The report refers multiple times to the dynamic interaction of the factors that comprise a SC but does not provide any model of those interactions.  There is limited connectivity between potentially successful interventions and desired changes in observable artifacts.  In other words, this literature review will not tell you how to improve your plant's decision making process or corrective action program, resolve goal conflicts or competing priorities, align management incentives with safety performance, or reduce your backlogs.

*  K.M. Branch and J.L. Olson, “Review of the Literature Pertinent to the Evaluation of Safety Culture Interventions” (Richland, WA: Pacific Northwest National Laboratory, Dec. 2011).  ADAMS ML13023A054

**  The authors note “The NRC safety culture traits could also be characterized as social norms.” (p. 28)

***  “. . . evaluation science focuses on helping stakeholders diagnose organization and social needs, design interventions, monitor intervention implementation, and design and implement an evaluation process to measure and assess the intended and unintended consequences that result as the intervention is implemented.” (p. 69)

1 comment:

  1. Great catch Lew,

    Given the date of publication of this information it seems strange that there is no reference to it on the NRC's NSC webpage - unless...

    I'm pretty sure that the prevailing "wisdom" in NRC/IAEA/NEI/INPO, regarding this artifact those refer to as Nuclear Safety Culture, have no answer for the assertion in these two sentences from the Executive Summary:

    "The framework presented in this report is based on a particular view of safety culture
    that is consistent with most of the relevant theoretical and empirical literature regarding
    organizational culture. Safety culture cannot be separated either logically or empirically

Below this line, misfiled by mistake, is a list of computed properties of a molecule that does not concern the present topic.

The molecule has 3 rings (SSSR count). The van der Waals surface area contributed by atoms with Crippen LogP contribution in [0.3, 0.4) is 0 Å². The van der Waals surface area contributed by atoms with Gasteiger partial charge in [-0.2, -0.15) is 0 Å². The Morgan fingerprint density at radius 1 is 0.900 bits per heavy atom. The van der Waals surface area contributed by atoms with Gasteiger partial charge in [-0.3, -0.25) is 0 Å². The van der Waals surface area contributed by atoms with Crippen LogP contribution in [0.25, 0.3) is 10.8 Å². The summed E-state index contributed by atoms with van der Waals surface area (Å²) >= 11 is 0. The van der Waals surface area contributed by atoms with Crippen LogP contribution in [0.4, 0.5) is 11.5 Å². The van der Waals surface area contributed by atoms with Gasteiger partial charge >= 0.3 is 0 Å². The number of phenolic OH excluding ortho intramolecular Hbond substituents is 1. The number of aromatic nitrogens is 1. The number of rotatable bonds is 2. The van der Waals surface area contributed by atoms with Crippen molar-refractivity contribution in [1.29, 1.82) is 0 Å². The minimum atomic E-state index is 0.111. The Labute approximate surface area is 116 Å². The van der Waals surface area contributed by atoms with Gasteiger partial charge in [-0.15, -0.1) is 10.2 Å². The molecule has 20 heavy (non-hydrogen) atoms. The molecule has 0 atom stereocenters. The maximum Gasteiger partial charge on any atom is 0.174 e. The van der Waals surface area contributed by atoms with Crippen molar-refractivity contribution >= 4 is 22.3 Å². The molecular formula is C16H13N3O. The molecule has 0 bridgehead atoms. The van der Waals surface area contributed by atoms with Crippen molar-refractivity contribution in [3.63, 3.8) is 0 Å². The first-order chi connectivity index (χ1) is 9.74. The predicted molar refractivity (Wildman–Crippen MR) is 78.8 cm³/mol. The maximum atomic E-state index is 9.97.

from the dynamics of the broader organizational culture of which it is a part."

    The second sentence is a whopper - transliterating it says - "only in the nuclear enterprise is there a belief that 'nuclear safety culture' can be isolated for purposes of analysis and for the development of performance improvement initiatives."

    "Can't be separated logically or empirically" is tantamount to concluding that Positive Nuclear Safety Culture as referenced in the NRC's Safety Culture Policy is the figment of someone's imagination.

    That conclusion would seem to rule out the possibility that the many climate surveys being administered, those to test the waters of worker sentiments regarding how well they are being protected from work place hazards, bears no verifiable relationship to what everyone outside the nuclear industry terms "culture."

    I conclude from your generous review and the quick look I've taken of the report that Branch and Olson have made a good faith effort to "speak the truth to power." That "power," is not ready to hear such truth, should come as no surprise for those who insist on applying a Questioning Attitude to the dissonance between the "nuclear view" of culture and how it is described elsewhere.

    Its unfortunate that Dekker (who is not cited by the way) had not completed Drift into Failure before this research was done. Also Ed Schein continues to have his name taken in vane as the model at figure 2.1 bears little relationship to anything his full body of work would seem to recognize. The absent of reference to recent writing by him is also notable.